Germany’s Military Mindset
One of the questions German soldiers frequently debate amongst themselves is whether or not Germany even has a strategic culture. In the military and academic spheres, I certainly think they do, but just like the U.S. military, the Bundeswehr executes the orders of civilian political leaders who answer to voters. Müller traces the Germans’ security hesitancy to a nonexistent strategic debate, but I’m not certain that is the case. As she notes, the German populace is interested in security policy, and their press is currently inundated with commentary on NATO at 70 and the arguments over the defense budget. What I think is missing is an accepted idea of national agency, or a choice to affect the world in support of Germany’s interests. As an American officer living in Germany, I’m surprised by how closely Germans follow U.S. politics, and I often end up listening to polemics on the follies of American foreign policy. These run the gamut from American responsibility for the current instability in the Middle East, to the trade conflict with China, to current tensions with Russia, to others that date back to well before I put a uniform on. Left unsaid by my interlocutors is how Germany can contribute to improving any of these challenges.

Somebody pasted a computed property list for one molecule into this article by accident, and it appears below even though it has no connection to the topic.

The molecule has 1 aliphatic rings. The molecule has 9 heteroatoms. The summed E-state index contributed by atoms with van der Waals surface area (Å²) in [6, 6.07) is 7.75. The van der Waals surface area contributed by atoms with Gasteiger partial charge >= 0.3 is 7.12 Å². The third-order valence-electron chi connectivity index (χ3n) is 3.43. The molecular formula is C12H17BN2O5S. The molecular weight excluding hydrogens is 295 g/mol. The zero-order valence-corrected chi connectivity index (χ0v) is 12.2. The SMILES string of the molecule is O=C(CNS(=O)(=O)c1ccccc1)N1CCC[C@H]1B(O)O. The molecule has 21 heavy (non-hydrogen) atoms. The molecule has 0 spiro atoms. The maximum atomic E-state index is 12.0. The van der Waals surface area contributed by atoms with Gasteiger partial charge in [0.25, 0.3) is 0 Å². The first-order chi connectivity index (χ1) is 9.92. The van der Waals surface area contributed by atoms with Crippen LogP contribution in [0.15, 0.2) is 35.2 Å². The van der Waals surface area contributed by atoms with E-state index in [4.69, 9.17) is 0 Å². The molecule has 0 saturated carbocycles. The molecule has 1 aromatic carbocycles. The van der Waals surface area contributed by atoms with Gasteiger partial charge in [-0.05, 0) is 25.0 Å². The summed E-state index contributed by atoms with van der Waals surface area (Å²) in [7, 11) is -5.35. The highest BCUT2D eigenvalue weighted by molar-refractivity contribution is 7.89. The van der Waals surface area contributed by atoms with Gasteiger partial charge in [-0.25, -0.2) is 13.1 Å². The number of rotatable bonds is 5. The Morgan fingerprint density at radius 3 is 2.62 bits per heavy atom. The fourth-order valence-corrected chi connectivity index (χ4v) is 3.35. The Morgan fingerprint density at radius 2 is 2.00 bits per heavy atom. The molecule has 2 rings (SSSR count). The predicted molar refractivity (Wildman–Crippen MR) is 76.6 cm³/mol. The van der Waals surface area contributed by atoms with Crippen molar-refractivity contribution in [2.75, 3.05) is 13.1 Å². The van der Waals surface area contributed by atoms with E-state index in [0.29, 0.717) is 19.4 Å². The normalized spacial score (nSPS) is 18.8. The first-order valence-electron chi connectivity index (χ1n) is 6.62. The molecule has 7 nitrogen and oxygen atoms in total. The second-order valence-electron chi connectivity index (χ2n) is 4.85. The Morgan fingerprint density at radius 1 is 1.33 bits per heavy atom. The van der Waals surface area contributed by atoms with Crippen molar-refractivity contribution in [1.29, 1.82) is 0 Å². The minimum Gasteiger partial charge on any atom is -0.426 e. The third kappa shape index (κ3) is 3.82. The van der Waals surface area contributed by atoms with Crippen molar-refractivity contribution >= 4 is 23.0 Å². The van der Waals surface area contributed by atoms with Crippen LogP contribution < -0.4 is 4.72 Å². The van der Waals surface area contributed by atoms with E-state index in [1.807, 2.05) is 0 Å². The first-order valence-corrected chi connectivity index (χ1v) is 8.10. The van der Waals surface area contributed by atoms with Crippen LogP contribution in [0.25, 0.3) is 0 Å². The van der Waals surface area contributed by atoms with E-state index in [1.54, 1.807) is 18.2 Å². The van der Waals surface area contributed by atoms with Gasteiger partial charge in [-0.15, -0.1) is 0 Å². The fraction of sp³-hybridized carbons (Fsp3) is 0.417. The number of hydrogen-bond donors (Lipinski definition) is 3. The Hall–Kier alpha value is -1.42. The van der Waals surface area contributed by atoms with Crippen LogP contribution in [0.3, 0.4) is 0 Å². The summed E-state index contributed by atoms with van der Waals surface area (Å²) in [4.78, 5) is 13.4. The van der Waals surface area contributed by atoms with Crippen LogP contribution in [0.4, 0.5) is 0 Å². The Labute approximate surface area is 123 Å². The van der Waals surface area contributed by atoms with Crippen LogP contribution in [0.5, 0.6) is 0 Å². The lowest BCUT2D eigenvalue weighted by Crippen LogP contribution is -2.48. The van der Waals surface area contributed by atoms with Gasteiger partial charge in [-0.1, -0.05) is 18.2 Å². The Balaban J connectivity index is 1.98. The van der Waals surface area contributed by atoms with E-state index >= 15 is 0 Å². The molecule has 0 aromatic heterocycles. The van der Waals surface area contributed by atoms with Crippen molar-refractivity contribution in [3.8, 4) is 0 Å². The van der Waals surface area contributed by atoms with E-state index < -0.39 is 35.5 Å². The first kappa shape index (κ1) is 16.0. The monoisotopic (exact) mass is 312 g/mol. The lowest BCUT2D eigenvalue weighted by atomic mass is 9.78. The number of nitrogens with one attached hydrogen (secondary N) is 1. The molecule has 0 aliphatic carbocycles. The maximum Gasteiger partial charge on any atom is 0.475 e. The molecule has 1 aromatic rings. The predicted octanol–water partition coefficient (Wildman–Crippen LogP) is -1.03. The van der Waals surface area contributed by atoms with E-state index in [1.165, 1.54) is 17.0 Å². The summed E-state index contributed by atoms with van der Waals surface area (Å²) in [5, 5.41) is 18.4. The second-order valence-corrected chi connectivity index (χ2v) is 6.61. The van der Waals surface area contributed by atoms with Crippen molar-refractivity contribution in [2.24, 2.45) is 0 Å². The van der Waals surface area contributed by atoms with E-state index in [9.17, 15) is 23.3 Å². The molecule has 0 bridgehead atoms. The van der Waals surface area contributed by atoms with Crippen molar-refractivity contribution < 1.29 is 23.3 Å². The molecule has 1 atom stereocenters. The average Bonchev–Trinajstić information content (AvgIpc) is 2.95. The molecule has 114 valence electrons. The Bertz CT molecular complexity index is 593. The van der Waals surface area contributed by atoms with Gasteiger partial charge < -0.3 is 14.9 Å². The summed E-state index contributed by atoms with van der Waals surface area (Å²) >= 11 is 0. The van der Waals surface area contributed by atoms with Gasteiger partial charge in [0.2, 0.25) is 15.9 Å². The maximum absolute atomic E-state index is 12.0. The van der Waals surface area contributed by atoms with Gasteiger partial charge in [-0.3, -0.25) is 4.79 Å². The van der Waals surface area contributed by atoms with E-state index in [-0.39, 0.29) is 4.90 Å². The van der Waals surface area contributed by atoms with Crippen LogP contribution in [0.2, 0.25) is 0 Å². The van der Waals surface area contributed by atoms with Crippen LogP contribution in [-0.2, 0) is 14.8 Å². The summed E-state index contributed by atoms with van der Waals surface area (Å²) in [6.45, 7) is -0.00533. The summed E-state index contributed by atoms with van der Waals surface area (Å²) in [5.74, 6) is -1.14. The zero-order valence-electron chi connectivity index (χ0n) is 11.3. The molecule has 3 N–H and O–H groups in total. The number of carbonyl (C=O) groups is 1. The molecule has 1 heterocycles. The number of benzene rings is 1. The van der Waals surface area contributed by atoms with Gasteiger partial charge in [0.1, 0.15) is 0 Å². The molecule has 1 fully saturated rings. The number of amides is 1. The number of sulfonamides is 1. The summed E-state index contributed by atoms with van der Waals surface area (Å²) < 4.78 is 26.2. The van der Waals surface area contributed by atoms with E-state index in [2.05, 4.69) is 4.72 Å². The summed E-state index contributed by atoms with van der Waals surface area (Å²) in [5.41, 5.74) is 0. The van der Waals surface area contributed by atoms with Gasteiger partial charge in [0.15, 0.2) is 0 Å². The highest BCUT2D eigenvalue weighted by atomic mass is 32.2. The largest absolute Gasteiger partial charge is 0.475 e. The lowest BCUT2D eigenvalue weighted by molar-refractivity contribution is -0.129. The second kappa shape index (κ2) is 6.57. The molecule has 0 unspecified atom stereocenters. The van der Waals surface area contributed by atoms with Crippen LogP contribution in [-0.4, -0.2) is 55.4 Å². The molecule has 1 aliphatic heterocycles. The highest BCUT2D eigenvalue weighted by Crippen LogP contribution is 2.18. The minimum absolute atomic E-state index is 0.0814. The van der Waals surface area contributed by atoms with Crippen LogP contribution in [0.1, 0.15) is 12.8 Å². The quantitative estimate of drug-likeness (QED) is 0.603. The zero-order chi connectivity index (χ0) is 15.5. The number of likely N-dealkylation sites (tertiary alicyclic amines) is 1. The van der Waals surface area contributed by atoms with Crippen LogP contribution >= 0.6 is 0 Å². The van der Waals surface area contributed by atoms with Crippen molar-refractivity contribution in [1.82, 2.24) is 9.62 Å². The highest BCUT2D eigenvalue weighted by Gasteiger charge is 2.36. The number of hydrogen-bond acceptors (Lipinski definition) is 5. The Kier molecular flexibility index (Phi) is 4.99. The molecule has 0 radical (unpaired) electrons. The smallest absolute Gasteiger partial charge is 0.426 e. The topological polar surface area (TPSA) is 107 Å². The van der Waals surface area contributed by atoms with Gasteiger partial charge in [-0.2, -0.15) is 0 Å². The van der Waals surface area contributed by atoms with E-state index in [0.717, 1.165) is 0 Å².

Germany’s parliament has two different organs connecting it to the military, which together address most defense issues that generate public interest. The first is the Defense Committee, comprised of 36 members from every political party (even those outside of the government). Its ability to initiate investigations sua sponte is unique among the various parliamentary committees, and the German Constitution gives it the responsibility of assisting parliament in its control of the military. The Bundeswehr also has an ombudsman in the parliament, known as the military commissioner. His autonomy and wide-ranging portfolio make him a uniquely powerful civil servant. Soldiers can file complaints directly to him on any service-related matters, he can inspect troops — globally — without notice, and he publishes an annual report on his work. So while no laws or regulations prohibit soldiers from adding to the conversation about Germany’s role in the world, the lack of civic interest coupled with strong connections to parliament lead to a feeling that to do so is beyond their role.